"The bitterness of poor quality remains long after the sweetness of low price is forgotten" Ben Franklin

  8. #8
    Join Date
    Oct 2010
    Location
    Central Vermont
    Posts
    417

    Default Re: New Toy

    Thanks for all of the suggestions.

    David - beautiful work, just what I have in mind.

    Re: grit blasting . . . wow . . . I don't know about that . . . today I decided against even power washing . . . didn't want to take the risk of damaging the old and very dry cedar planking . . .

    I realized today that there are many places where the varnish is peeling and shouldn't hard to remove. And the wood is bare in places where it has already peeled off, so I may end up closer to stripping it than I had hoped. I guess I will go with the flow and see where I end up.

  9. #9
    Join Date
    Oct 2013
    Location
    dfw
    Posts
    1,484

    Default Re: New Toy

    WOW! that old girl sure brings back some interesting rememberies

    i was introduced to racing and flying a spinnaker on one like her 'long about that time

    BON CHANCE

    sw
    "we are the people, our parents warned us about" (jb)

    steve

  10. #10
    Join Date
    Jan 2018
    Location
    Stroud, UK
    Posts
    12

    Default Re: New Toy

    I've just picked up a Scorpion in similar condition and logged in to start a thread when I came across this. I shall follow with interest!

  11. #11
    Join Date
    Oct 2010
    Location
    Central Vermont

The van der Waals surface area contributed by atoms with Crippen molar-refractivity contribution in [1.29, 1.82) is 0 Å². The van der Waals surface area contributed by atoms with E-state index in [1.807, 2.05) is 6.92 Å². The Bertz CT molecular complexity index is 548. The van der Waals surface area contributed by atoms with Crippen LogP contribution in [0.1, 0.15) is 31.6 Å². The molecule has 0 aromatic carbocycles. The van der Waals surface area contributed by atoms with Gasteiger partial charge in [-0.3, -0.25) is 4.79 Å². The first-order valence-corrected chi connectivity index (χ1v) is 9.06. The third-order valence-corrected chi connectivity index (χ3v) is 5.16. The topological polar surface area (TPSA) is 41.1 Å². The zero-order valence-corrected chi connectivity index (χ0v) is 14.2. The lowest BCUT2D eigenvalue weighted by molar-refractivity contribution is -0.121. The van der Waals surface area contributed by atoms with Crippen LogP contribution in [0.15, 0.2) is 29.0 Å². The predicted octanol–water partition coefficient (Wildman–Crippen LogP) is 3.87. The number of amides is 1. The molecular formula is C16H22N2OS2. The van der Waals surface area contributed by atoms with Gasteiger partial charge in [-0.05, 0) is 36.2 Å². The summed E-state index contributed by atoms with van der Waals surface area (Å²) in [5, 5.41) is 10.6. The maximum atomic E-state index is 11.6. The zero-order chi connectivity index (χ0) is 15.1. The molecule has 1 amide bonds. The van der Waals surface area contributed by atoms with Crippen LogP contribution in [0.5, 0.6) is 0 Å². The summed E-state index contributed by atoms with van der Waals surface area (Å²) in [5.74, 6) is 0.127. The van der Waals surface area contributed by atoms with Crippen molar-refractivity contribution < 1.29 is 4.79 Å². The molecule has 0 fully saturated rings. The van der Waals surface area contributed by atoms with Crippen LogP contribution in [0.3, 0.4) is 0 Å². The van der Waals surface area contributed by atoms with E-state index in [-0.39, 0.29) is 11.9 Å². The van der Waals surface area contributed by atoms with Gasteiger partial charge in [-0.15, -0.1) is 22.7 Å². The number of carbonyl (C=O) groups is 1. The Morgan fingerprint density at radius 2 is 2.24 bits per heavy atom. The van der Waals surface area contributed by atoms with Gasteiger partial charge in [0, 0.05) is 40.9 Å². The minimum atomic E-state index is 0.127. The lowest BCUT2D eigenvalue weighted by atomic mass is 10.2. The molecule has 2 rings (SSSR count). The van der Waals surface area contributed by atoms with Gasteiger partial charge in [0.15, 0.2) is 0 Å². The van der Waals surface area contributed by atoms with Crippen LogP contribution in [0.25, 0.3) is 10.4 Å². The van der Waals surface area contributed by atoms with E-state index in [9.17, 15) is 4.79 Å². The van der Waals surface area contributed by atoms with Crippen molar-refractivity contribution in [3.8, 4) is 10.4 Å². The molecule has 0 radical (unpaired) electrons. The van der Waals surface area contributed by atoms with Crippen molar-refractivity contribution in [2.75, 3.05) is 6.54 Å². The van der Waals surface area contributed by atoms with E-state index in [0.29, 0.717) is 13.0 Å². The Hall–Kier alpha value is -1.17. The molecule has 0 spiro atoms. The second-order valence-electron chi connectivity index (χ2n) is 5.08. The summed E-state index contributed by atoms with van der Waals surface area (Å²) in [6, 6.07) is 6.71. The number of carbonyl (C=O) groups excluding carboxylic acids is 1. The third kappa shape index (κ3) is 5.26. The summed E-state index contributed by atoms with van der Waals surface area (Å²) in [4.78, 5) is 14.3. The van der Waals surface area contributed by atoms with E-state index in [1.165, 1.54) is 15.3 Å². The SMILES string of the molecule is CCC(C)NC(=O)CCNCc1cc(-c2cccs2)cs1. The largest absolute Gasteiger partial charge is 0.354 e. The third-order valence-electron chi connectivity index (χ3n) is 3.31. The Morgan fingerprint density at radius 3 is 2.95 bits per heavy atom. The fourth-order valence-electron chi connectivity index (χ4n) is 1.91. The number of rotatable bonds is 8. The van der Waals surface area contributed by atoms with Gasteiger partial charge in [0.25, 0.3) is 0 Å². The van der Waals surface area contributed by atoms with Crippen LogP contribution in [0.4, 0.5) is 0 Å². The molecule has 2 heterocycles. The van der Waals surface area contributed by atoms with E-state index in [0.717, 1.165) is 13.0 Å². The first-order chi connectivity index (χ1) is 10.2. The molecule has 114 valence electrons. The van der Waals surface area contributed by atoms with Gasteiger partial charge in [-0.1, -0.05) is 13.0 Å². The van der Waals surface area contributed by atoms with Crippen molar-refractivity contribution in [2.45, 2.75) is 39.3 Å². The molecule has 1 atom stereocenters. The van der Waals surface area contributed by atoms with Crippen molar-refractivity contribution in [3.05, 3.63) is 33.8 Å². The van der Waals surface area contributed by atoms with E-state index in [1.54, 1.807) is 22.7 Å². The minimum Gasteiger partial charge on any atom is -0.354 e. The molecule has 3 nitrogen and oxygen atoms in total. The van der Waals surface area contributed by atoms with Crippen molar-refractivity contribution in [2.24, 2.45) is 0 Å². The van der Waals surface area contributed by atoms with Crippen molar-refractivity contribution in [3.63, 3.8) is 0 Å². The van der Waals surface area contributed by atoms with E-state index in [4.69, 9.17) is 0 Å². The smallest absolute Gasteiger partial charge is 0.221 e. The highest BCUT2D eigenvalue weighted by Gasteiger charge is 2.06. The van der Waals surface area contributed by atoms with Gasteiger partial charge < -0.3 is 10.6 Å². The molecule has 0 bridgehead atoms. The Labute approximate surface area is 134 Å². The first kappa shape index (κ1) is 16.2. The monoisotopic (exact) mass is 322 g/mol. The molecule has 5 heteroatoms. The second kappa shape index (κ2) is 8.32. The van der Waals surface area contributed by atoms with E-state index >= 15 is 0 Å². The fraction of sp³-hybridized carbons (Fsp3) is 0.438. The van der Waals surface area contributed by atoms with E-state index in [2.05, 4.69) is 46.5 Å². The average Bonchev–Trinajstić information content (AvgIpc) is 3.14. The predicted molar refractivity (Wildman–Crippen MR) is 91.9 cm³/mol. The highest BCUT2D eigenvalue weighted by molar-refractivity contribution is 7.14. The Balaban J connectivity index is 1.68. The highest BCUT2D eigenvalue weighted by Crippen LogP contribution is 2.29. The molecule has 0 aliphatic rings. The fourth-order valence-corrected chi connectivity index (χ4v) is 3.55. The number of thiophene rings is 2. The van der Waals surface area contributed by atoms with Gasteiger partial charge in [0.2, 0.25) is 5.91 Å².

Posts
    417

    Default Re: New Toy

    Well, when the rain finally stopped for a while, I did my 1st round of scraping and sanding yesterday. I used a regular paint scraper and then 80 & 120 grit paper. I got a lot of old varnish off pretty easily, but some was a lot harder.

    If the rain gives me a chance, I will try the heat gun today.

    Question: This boat was sitting covered in a nice dry barn for 25 years, so the wood is about as dry as it could get. At this point, I don't have it covered, thinking some moisture would do it some good. Am I right about that? So far it has had one day of fairly steady light rain, and today it will get another day of that. I am thinking about covering it today. Thoughts?

    This boat has some history . . . it was the International Lightning Champion in 1956 & 1957, with Bill Cox at the helm. And it was on cover of Sports Illustrated in 1959 when Bill Cox wrote a piece on Small Boat sailing.

    I am thinking about rigging it like it was in the 1950s, but don't have a clue what that would have involved. Would appreciate feedback on that.

    ZigZagger SI Cover.jpg

  12. #12
    Join Date
    Apr 2015
    Location
    St. Helens, Oregon
    Posts
    3,243

    Default Re: New Toy

    Quote Originally Posted by narfiwillem View Post
    Is that to save the back, or to accent the rough warhorse look?
    I was thinking to save the back, but if warhorse is your goal ... Nice find on the history of the boat.

  13. #13
    Join Date
    Oct 2010
    Location
    Central Vermont
    Posts
    417

    Default Re: New Toy

    OK - The good news is that the seat supports are in good shape. The bad news is that Skip Etchells used copper rivets to secure them. But I need to remove at least the cross seats up front and perhaps additional seat supports so that I can get up under the deck. Also, stripping the varnish would be a heck of a lot easier if the seat supports weren't there.